With “Mad” now a successful magazine, Kurtzman ended up leaving anyways when Hugh Hefner hired him to launch a similar version of “Mad” for him. The result, “Trump,” was a flop. Kurtztman would do another satire magazine for Warren Publications, but Hefner didn’t forget Kurtzman either, and Kurtzman’s greatest commercial success ended up being his “Little Annie Fanny” comic strip in “Playboy” magazine, which he started writing in 1960 (working with his old EC colleague, artist Will Elder).

6. Julius Schwartz was Ray Bradbury and H.P. Lovecraft’s Agent

schwartz-lovecraft

Nowadays, most modern comic book creators were fans of comics when they were growing up. However, in the earliest days of comic books, the creators of the comics didn’t have any comic books around to be fans of. Instead, the people who later would have become comic book fans were instead fans of science fiction and fantasy pulp fiction stories. One of those fans was Julius Schwartz, who was friends with two other science fiction aficionados, Mort Weisinger and Forrest Ackerman. The three men put out one of the very first science fiction fanzines in 1932. Their connections to the various science fiction and fantasy writers compelled Weisinger to decide that he and Schwartz should form an agency for these types of writers. Weisinger later recalled:

When a writer writes a story out of town, he mails it to “Amazing Stories.” If it’s rejected, it has to go all the way back to California. So he sends it to “Wonder Stories.” Then it goes back and forth, because they send it blind. They don’t know what the editor wants. Now we talk to the editors, and he can find out if they want an interplanetary story of about six thousand words, or if they want this or that. Then we can relay this information to the writers. And of course we can become their agents and collect the usual fee of 10%.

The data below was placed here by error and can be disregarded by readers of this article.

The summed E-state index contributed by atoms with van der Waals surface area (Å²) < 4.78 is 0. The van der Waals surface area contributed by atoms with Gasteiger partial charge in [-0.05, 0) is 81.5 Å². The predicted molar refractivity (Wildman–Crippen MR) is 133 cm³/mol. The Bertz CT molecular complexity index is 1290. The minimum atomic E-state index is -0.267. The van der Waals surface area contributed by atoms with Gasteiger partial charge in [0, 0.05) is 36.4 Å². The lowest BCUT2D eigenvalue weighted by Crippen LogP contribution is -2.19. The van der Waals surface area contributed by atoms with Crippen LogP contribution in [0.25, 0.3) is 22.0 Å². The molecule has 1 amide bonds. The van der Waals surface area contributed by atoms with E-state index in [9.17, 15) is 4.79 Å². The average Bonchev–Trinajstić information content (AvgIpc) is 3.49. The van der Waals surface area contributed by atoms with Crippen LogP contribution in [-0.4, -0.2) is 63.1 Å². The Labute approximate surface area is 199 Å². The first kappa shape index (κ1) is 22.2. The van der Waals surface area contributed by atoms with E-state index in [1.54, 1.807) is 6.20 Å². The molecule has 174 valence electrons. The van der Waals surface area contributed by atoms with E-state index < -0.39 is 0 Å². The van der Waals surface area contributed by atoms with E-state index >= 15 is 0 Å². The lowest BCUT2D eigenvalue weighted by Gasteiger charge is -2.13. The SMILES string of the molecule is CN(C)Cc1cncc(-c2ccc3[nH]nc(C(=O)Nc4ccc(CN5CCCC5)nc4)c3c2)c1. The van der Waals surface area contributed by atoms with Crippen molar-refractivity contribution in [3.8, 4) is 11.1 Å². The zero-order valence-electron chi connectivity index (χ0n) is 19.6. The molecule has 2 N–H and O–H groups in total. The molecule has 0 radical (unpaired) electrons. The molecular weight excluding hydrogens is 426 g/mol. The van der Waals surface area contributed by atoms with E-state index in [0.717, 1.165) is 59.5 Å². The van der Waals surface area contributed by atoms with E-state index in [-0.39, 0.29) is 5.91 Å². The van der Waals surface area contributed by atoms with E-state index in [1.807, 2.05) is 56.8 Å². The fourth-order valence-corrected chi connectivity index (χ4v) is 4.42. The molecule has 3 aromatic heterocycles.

Their agency, Solar Sales Service (Schwartz and Weisinger loved alliteration), handled some of the most famous science fiction and fantasy writers around. Their first clients were Edomond Hamilton and Otto Binder, but they also handled some of Ray Bradbury’s first work and some of H.P. Lovecraft’s last. Weisinger left the agency to become an editor for the pulps, where he would hire a lot of those same writers, particularly Hamilton. He then went to go work for National Publications’ comic book line (now known as DC Comics), where he became the long-running editor of the “Superman” line of comics (he had Hamilton and Binder write for him there, as well). Schwartz kept the agency up until business dried up in the early 1940s. He then ended up at All-American Comics, which had been working with National Publications and eventually was sold to National. There, Schwartz became its most famous and long-running editor, helping to start the Silver Age of comics when he re-launched a number of superhero characters at National, including the Flash, Green Lantern and the Justice League of America.